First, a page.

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Why Obama should stop pushing nuclear energy on India via The Washington Post

The White House is claiming victory for a breakthrough in the impasse with India over nuclear energy. Indian laws have held suppliers, designers and builders of nuclear plants liable in case of an accident and this made U.S. companies fearful of doing business there. During his recent trip, President Obama persuaded India’s government to create an insurance pool to compensate victims of a potential disaster and to cap the liabilities of companies supplying the technology.

This is hardly a victory for the United States or for India. It no longer makes sense for any country to install a technology that can create a catastrophe such as Chernobyl or Fukushima — especially when far better alternatives are available. Technologies such as solar and wind are advancing so rapidly that by the time the first new nuclear reactors are installed in India, they will be less costly than nuclear energy. Most importantly, the alternative technologies are cleaner and safer.

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Solar power has been doubling every two years for the past 30 years — as costs have been dropping. At this rate, solar is only six doublings — or less than 14 years — away from meeting practically all of today’s energy needs. Even with this, we will be using only one part in 10,000 of the sunlight that falls on the Earth.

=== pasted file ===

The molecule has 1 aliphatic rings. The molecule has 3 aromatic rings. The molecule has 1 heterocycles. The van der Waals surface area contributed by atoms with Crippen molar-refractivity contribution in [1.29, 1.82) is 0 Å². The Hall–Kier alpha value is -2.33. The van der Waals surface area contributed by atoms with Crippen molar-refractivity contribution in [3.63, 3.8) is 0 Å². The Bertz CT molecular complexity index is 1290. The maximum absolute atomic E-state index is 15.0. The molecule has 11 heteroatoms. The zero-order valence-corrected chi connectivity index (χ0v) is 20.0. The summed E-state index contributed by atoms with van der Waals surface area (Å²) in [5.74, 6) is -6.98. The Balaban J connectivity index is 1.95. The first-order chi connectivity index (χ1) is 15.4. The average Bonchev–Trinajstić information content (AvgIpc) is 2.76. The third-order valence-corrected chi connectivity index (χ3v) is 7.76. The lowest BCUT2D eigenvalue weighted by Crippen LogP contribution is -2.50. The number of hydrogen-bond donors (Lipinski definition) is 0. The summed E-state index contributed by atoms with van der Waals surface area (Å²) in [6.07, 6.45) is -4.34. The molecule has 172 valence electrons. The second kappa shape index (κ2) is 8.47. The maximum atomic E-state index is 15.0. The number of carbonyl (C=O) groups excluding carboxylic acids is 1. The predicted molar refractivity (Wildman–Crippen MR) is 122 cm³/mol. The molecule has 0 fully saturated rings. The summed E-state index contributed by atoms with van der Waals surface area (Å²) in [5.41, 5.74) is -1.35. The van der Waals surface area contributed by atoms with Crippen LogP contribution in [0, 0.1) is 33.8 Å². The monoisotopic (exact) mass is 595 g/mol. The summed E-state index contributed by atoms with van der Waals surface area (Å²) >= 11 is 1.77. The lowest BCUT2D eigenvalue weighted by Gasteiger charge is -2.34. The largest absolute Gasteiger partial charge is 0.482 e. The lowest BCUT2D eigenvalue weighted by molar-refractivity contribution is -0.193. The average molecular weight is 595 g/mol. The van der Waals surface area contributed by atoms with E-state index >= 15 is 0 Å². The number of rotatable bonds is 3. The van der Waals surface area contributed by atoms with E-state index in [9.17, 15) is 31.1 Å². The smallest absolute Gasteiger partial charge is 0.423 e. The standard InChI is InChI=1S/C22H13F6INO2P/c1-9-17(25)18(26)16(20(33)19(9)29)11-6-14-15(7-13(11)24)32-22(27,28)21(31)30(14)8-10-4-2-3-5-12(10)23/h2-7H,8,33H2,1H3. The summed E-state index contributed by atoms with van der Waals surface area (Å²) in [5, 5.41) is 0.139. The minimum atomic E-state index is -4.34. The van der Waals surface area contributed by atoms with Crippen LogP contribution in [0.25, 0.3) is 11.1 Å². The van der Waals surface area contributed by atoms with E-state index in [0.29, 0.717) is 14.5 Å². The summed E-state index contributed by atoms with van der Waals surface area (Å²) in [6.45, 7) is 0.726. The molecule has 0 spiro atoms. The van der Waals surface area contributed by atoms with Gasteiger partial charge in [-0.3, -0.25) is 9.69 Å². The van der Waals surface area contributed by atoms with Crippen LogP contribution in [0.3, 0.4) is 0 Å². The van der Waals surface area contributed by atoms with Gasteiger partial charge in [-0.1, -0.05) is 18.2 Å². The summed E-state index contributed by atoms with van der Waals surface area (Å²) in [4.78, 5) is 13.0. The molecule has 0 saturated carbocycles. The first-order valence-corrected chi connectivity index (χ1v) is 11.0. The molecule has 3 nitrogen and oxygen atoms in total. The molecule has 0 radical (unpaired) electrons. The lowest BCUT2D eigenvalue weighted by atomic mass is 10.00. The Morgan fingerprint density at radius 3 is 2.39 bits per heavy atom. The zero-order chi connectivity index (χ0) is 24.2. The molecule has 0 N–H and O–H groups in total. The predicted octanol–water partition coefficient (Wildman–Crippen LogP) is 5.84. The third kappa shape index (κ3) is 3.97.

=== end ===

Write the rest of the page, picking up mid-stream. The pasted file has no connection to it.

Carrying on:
In places such as Germany, Spain, Portugal, Australia and parts of the United States and India, residential-scale solar production has already reached “grid parity” with average residential electricity prices.  In other words, it costs no more in the long term to install solar panels than to buy electricity from utility companies — without government subsidies. The prices of solar panels have fallen 75 percent in the past five years alone and will fall much further as the technologies to create them improve and scale of production increases.  By 2020, solar energy will be price-competitive with energy generated from fossil fuels on an unsubsidized basis in most parts of the world.  Prices will keep dropping and efficiency will keep increasing even after this. In the late 2020s, these will cost a fraction of what fossil fuel- and nuclear-based alternatives do.

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